Monday, June 2, 2014

Why do antenna towers top out at about 2000 feet?

I thought this was interesting, so I'm passing it on - that's the purpose of a blog anyway, isn't it?

As you look at an aviation sectional chart, you will see more and more tall antenna towers. I know of one northwest of Dallas that I once came across while flying - the top was in the clouds but I was in perfectly legal VFR. That's tall! It's this one on the chart, topping out at 1999 ft AGL, 2859 MSL.

As you look around the chart, you see a lot of towers that are 1999 or 2000 feet tall, and some that are a little bit taller - 2008 feet for example. Or this one at 2063 northwest of Fargo, North Dakota (it's also the tallest structure in the U.S., and the third tallest in the world).

But you don't see any that are taller than that. You don't see any towers 2300 feet tall, or 2500 feet tall, or even taller. Why not?

Aside from the engineering challenges and massive expense of a tower that tall, there's another reason - regulatory. Both the FCC and the FAA have established a "rebuttable presumption" against structures over 2,000 feet tall. This means that unless proven otherwise by the proponent, the FCC considers antennas taller than this to be inconsistent with public interest, and the FAA will presume anything taller to be a hazard to air navigation.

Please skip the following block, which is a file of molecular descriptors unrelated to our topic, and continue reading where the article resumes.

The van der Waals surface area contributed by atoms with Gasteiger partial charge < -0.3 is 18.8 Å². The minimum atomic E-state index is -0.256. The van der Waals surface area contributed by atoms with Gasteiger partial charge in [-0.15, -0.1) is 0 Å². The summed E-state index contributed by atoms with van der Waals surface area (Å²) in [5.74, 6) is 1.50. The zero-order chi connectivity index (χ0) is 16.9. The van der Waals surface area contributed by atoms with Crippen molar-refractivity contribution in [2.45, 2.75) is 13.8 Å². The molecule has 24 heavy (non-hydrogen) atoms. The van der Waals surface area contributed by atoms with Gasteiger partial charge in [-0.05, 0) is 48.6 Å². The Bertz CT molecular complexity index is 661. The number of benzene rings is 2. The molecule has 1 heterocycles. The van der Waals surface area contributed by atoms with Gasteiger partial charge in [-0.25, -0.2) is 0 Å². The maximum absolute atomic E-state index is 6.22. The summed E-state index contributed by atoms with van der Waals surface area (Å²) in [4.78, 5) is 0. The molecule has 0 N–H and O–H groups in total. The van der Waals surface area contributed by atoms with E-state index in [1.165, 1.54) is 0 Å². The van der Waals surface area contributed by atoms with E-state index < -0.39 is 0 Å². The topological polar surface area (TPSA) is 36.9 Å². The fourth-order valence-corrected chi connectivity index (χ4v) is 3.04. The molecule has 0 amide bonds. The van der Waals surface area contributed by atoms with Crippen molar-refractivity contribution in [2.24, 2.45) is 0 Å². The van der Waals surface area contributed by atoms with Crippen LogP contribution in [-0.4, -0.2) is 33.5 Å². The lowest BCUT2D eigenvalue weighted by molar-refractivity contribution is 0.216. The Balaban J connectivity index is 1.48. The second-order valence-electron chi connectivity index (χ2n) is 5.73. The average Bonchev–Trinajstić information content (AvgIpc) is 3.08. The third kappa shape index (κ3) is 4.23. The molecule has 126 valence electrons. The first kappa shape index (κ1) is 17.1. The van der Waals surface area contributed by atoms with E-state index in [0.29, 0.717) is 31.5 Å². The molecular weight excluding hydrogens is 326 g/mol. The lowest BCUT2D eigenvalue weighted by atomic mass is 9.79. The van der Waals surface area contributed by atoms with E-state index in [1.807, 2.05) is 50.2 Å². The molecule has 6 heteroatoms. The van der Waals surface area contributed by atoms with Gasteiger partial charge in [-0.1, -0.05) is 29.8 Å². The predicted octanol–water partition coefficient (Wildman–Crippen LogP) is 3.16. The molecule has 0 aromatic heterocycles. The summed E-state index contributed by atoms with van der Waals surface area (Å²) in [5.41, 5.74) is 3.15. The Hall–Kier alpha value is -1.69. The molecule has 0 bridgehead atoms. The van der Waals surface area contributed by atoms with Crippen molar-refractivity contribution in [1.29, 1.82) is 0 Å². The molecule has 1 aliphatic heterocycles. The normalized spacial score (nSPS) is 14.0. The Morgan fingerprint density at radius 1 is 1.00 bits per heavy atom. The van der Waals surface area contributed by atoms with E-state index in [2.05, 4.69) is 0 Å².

From the FCC's part of the CFRs - 47 CFR 1.61, the note at the end:

Applications for antenna towers higher than 2,000 feet above ground will be presumed to be inconsistent with the public interest, and the applicant will have a burden of overcoming that strong presumption.

It states that this has been their view since 1965.

The FAA has similar wording in 14 CFR 77.7(d). (Some references still say 77.17(c), this was changed in 2011.)

If you propose construction or alteration to an existing structure that exceeds 2,000 ft. in height above ground level (AGL), the FAA presumes it to be a hazard to air navigation that results in an inefficient use of airspace. You must include details explaining both why the proposal would not constitute a hazard to air navigation and why it would not cause an inefficient use of airspace.

One more note about that 2063-foot tall tower in North Dakota - it was constructed in 1963, before the FCC's establishment of their current policy. Might there be a connection?

More information at the FCC's web site - see the last two paragraphs at:

(Notice the outdated reference to 14 CFR 77.17(c).)

Look out for those towers!

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